Eternals has hit theaters and delivered an entirely new roster of characters into the MCU. And while this movie certainly tells one of the most complex stories in the Marvel Cinematic Universe, it also provides a potential jumping-off point for some of the biggest Marvel names in history.
Eternals introduces a new level of the intergalactic hierarchy the MCU has been building for the past decade. This is hardly the first time audiences have been given a look into space through the stories of these characters. Through the Thor, Guardians of the Galaxy, Captain Marvel, Loki, and Avengers franchises, MCU Cosmic is a branch of Marvel Studios' story that has been building since 2011.
While this vision is certainly building an identity of its own, the characters, concepts, and consequences introduced in MCU Cosmic have a direct effect on Earth more often than not. Eternals introduces a wide variety of things that will have long-lasting effects on the greater MCU - one of which may be the arrival of a Marvel Comics villain that is one great on-screen adaption away from being a household name.
Here is how Eternals and the background of Celestials may set up the Devourer of Worlds, Galactus!
Warning: The following contains spoilers for the ending of Eternals.
Celestials in the MCU
To start things off, it is important to catch up with where the MCU stands on the all-powerful cosmic beings that are at the center of the Eternals story - the Celestials. Throughout this movie, it is explained that the Celestials are a race of cosmic beings that pre-date the Infinity Stones, and they are responsible for the creation of the suns that power life in various galaxies across the universe.
This is by no means the first time fans have heard of Celestials in the MCU. Knowhere is a location in Guardians of the Galaxy Vol. 1 and Avengers: Infinity War that is actually the severed head of a Celestial. The people there mine the matter of being for resources. In the Guardians sequel, fans also meet Peter Quil's father, Ego, who is a Celestial.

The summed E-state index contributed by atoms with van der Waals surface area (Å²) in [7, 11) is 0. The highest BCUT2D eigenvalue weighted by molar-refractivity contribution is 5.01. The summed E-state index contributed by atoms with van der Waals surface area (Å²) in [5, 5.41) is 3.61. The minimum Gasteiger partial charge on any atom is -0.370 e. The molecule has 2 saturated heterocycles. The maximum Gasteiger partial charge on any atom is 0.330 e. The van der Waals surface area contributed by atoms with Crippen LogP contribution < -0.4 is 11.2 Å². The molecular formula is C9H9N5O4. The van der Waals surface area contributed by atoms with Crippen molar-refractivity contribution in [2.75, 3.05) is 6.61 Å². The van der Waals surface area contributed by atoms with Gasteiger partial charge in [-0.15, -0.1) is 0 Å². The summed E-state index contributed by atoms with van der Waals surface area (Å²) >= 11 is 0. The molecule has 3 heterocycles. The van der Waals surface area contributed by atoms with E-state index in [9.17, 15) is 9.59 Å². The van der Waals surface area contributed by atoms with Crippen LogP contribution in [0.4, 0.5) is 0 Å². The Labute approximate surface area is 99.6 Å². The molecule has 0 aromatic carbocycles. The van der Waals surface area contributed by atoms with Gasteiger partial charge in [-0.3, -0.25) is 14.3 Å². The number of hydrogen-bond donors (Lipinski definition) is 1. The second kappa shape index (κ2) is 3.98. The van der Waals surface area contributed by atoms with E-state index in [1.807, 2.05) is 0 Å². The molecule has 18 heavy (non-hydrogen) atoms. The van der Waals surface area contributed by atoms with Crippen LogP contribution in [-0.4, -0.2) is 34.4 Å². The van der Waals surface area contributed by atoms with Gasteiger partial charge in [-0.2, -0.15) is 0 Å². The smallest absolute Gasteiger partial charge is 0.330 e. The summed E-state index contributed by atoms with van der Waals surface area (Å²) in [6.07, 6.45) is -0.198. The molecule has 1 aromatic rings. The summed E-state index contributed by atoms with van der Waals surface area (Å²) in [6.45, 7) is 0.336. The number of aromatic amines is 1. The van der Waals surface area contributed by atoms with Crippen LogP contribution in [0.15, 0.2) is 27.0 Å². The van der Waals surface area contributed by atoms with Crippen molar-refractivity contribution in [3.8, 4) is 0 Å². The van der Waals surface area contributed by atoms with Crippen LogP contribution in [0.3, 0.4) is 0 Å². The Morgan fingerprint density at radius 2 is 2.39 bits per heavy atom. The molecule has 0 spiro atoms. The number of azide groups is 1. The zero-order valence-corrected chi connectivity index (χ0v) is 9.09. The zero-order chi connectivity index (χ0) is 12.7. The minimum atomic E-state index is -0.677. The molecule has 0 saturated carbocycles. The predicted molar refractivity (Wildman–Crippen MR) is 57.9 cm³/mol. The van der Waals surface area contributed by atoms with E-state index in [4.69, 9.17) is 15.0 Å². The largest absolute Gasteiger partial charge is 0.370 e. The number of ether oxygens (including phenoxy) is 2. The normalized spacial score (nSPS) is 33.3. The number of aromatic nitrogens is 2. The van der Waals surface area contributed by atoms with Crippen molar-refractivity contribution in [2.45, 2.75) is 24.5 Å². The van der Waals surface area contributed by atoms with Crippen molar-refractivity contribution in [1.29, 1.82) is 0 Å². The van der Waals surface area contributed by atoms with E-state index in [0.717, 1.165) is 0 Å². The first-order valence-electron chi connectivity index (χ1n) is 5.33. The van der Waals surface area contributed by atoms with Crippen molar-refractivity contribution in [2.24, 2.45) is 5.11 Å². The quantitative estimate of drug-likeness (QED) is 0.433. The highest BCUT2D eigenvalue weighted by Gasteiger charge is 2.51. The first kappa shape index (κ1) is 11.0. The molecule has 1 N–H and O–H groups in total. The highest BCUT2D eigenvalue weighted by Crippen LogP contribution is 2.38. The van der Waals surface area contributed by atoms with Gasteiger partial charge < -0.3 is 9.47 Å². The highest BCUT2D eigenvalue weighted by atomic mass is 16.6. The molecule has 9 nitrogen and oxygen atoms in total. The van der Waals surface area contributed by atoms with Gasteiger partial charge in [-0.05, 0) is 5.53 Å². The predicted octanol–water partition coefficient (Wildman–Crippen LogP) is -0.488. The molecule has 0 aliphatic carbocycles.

Unlike the Celestials that fans met in Eternals, Ego takes the form of a living planet, and his mission is to spread himself across the galaxy like a weed in a field. This is the first hint that not all Celestials are created equal and that some may have ulterior motives towards Arishem in the Eternals.
Celestials and Planets
What are those motives? Well, the essential idea is to create worlds across the universe, farm the intelligent life on those planets, and use that energy to breed and birth other Celestials. That is the short version.
The long version is that for a Celestial to be born, a "seed" needs to be planted on a planet that is capable of harvesting that seed into a full-blown Celestial. For that seed to begin sprouting a Celestial, there needs to be a certain amount of intelligent life on that planet to create enough energy to begin the "Emergence", the birth of a new Celestial. An Emergence is an event that destroys the entire planet housing the unborn Celestial, and every living thing on that planet.
To ensure that intelligent life on these planets reached the levels needed for an Emergence, Arishem sent Deviants to these planets to hunt the predators threatening those numbers. However, the Deviants evolved past their primary function and began threatening intelligent life on those planets as well. Enter the Eternals.
Arishem created the Eternals in order to combat the Deviants and ensure that intelligent life reaches its required potential for an Emergence to begin. The Eternals are responsible for ensuring intelligent life evolves far enough for the quota to be met, are then mind-wiped, and sent to another planet to fulfill the same purpose.